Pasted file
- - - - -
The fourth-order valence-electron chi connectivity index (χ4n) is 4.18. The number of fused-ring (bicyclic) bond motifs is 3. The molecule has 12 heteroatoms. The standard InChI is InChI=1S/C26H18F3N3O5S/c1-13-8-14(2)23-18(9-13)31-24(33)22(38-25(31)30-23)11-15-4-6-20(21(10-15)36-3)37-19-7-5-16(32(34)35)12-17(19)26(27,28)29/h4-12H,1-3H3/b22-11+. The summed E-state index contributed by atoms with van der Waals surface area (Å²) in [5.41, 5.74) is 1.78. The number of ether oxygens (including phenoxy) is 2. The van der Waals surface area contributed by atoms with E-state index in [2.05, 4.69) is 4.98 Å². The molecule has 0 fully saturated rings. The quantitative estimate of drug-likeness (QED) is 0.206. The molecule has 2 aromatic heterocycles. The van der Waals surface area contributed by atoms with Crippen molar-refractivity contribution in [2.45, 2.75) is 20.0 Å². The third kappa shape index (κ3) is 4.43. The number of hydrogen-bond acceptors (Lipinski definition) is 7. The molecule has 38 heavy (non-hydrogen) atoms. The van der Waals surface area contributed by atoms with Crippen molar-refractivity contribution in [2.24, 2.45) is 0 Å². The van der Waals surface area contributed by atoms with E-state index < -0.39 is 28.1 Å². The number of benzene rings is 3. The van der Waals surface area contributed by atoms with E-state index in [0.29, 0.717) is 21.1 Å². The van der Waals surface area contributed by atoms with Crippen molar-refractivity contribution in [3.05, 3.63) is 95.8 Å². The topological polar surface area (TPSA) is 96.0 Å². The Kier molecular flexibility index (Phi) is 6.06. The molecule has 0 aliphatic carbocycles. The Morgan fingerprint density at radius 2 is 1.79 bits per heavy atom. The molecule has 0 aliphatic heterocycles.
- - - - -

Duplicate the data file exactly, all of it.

The fourth-order valence-electron chi connectivity index (χ4n) is 4.18. The number of fused-ring (bicyclic) bond motifs is 3. The molecule has 12 heteroatoms. The standard InChI is InChI=1S/C26H18F3N3O5S/c1-13-8-14(2)23-18(9-13)31-24(33)22(38-25(31)30-23)11-15-4-6-20(21(10-15)36-3)37-19-7-5-16(32(34)35)12-17(19)26(27,28)29/h4-12H,1-3H3/b22-11+. The summed E-state index contributed by atoms with van der Waals surface area (Å²) in [5.41, 5.74) is 1.78. The number of ether oxygens (including phenoxy) is 2. The van der Waals surface area contributed by atoms with E-state index in [2.05, 4.69) is 4.98 Å². The molecule has 0 fully saturated rings. The quantitative estimate of drug-likeness (QED) is 0.206. The molecule has 2 aromatic heterocycles. The van der Waals surface area contributed by atoms with Crippen molar-refractivity contribution in [2.45, 2.75) is 20.0 Å². The third kappa shape index (κ3) is 4.43. The number of hydrogen-bond acceptors (Lipinski definition) is 7. The molecule has 38 heavy (non-hydrogen) atoms. The van der Waals surface area contributed by atoms with Crippen molar-refractivity contribution in [2.24, 2.45) is 0 Å². The van der Waals surface area contributed by atoms with E-state index < -0.39 is 28.1 Å². The number of benzene rings is 3. The van der Waals surface area contributed by atoms with E-state index in [0.29, 0.717) is 21.1 Å². The van der Waals surface area contributed by atoms with Crippen molar-refractivity contribution in [3.05, 3.63) is 95.8 Å². The topological polar surface area (TPSA) is 96.0 Å². The Kier molecular flexibility index (Phi) is 6.06. The molecule has 0 aliphatic carbocycles. The Morgan fingerprint density at radius 2 is 1.79 bits per heavy atom. The molecule has 0 aliphatic heterocycles.